It is a cry from the heart and the stomach that is reverberating across African towns and cities reeling under lockdowns and curfews to contain the spread of the coronavirus.
"How can anyone stay home without anything to eat?" asked Garcia Landu, a motorcycle taxi driver in the bustling Angolan seaside capital of Luanda.
He ventured out to try and earn a living, defying the government-ordered anti-coronavirus restrictions.
"We have responsibilities towards our families. We have to go out and get food," said Landu, sporting a helmet in the national red-and-black colours.
It's "better to die of this disease or a gunshot than to starve to death," he said. "To starve to death, I will never, ever accept that. I can't".
Days after the government declared a state of emergency and imposed restrictions on March 26, crowds continue to mass at markets, in front of shops or by water points in Luanda.
Under the restrictions, President Joao Lourenco has banned travel, meetings and public activities as the country reported 10 infections with two deaths.
"The situation demands... sacrifices from all citizens, whose rights and professional and social life will have to be restricted," Lourenco said in a televised speech last week.
'I have nothing at home'
But not to the point of depriving people of water, retorted Quechinha Paulina, a widow who has no running water in the heavily-populated Cazenga municipal district in the capital of the oil-rich country.
So she is forced to buy from private water bowsers. She placed an order and still awaits delivery.
"It's been two weeks and it hasn't come," she said. "So today I got up at 3am to buy (elsewhere).
"I have nothing at home. I have children," she said, complaining that nearly a week into the new month, she hasn't received her social grant payment yet.
Despite the lockdown, many view earning money, finding food and fetching water as legitimate reasons to leave home.
Announcing a slew of measures to help keep people at home, the government also promised to distribute water in disadvantaged neighbourhoods.
Telephone operators have joined in by offering free call minutes to avoid queues of people buying airtime recharge vouchers at their outlets.
But all that has failed to empty the streets of Luanda.
On the eve of the state of emergency, the police chief, Paulo de Almeida, vowed to hammer home the message about the seriousness of the virus.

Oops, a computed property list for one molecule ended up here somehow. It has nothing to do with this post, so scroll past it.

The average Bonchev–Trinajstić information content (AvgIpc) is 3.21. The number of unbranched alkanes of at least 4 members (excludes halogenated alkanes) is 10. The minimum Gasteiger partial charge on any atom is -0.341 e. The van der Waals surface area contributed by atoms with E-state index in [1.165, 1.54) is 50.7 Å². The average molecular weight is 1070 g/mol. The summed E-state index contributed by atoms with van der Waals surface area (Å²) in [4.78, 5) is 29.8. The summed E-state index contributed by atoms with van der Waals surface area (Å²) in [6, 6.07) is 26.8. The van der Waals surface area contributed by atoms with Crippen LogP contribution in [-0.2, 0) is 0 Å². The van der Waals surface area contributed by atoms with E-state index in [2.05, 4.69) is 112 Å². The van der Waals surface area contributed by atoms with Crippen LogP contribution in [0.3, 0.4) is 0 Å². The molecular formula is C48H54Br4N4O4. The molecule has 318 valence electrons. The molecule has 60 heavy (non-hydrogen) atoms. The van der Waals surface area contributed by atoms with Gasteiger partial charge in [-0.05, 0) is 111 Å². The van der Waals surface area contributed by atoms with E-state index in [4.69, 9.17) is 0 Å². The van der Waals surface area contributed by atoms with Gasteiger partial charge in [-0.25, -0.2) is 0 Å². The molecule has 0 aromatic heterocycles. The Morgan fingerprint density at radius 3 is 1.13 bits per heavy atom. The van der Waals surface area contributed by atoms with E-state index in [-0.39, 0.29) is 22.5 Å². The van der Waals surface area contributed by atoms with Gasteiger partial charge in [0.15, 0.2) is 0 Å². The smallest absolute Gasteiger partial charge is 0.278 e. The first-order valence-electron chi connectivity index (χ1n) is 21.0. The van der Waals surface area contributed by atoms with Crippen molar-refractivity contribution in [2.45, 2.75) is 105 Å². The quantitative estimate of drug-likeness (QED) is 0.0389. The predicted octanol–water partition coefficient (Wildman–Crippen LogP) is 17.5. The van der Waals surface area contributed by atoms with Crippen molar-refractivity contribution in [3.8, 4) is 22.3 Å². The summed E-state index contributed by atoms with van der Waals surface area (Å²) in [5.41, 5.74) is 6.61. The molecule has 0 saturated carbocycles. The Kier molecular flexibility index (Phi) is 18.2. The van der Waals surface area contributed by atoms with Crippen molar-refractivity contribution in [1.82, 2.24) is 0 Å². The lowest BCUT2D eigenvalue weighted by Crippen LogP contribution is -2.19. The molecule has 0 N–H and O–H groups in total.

"But we will not tolerate disobedience," he warned. "It's a question of everyone's health."
'People are stubborn'
On Friday, Interior Minister Eugenio Laborinho reported that 1,209 people had been detained in just days, more than 1,000 of them for having entered Angola after the borders were shut on March 27, and 189 for violating the state of emergency.
"The police are not on the ground to please (people) or to distribute chocolates," Laborinho told journalists. "People are stubborn anyway, they know they have to stay home".
The lockdown order has largely gone unnoticed in the daily grind and hustle on the capital's streets.
"The disease is dangerous, we see that. Everyone sees that, everyone knows," said Domingos Joao, a taxi driver.
"But (by) staying at home, we won't achieve anything. That is why we are in the streets, working with (and obeying) the rules, as you see.
"Before passengers climb in, they are disinfected first," he said showing a bottle of hand sanitiser.
Out doing his shopping, teacher Geraldo Dala, is fearful that "if COVID-19 starts spreading here, that will be it! Thousands will be infected".
But he justified his and others being out on the streets because "people have to go out for bread or a kilo of rice".
"The state of emergency will not be respected as long as people depend on street hawking to feed their families," said veteran journalist Rafael Marques.
Marques, who is usually critical of the government, agrees the emergency steps "were taken for the good of the people".